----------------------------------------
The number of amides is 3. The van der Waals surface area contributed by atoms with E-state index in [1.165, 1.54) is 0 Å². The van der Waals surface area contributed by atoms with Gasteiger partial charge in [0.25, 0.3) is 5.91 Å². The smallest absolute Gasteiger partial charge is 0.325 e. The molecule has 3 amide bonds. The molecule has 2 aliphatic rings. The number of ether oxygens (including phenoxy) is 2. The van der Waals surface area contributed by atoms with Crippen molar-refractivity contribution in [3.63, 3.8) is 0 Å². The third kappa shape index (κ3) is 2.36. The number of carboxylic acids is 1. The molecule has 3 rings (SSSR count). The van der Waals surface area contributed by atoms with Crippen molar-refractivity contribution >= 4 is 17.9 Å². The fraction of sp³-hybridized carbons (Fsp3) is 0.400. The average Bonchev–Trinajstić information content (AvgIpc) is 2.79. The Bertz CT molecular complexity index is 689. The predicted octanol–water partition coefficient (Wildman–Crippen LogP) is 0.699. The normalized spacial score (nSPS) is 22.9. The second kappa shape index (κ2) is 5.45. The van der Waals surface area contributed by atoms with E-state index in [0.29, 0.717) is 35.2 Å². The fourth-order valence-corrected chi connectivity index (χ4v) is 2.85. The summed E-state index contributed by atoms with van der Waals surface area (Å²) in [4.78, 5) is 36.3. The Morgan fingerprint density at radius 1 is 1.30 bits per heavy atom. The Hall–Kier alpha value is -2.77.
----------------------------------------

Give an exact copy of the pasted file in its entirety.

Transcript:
The number of amides is 3. The van der Waals surface area contributed by atoms with E-state index in [1.165, 1.54) is 0 Å². The van der Waals surface area contributed by atoms with Gasteiger partial charge in [0.25, 0.3) is 5.91 Å². The smallest absolute Gasteiger partial charge is 0.325 e. The molecule has 3 amide bonds. The molecule has 2 aliphatic rings. The number of ether oxygens (including phenoxy) is 2. The van der Waals surface area contributed by atoms with Crippen molar-refractivity contribution in [3.63, 3.8) is 0 Å². The third kappa shape index (κ3) is 2.36. The number of carboxylic acids is 1. The molecule has 3 rings (SSSR count). The van der Waals surface area contributed by atoms with Crippen molar-refractivity contribution >= 4 is 17.9 Å². The fraction of sp³-hybridized carbons (Fsp3) is 0.400. The average Bonchev–Trinajstić information content (AvgIpc) is 2.79. The Bertz CT molecular complexity index is 689. The predicted octanol–water partition coefficient (Wildman–Crippen LogP) is 0.699. The normalized spacial score (nSPS) is 22.9. The second kappa shape index (κ2) is 5.45. The van der Waals surface area contributed by atoms with E-state index in [0.29, 0.717) is 35.2 Å². The fourth-order valence-corrected chi connectivity index (χ4v) is 2.85. The summed E-state index contributed by atoms with van der Waals surface area (Å²) in [4.78, 5) is 36.3. The Morgan fingerprint density at radius 1 is 1.30 bits per heavy atom. The Hall–Kier alpha value is -2.77.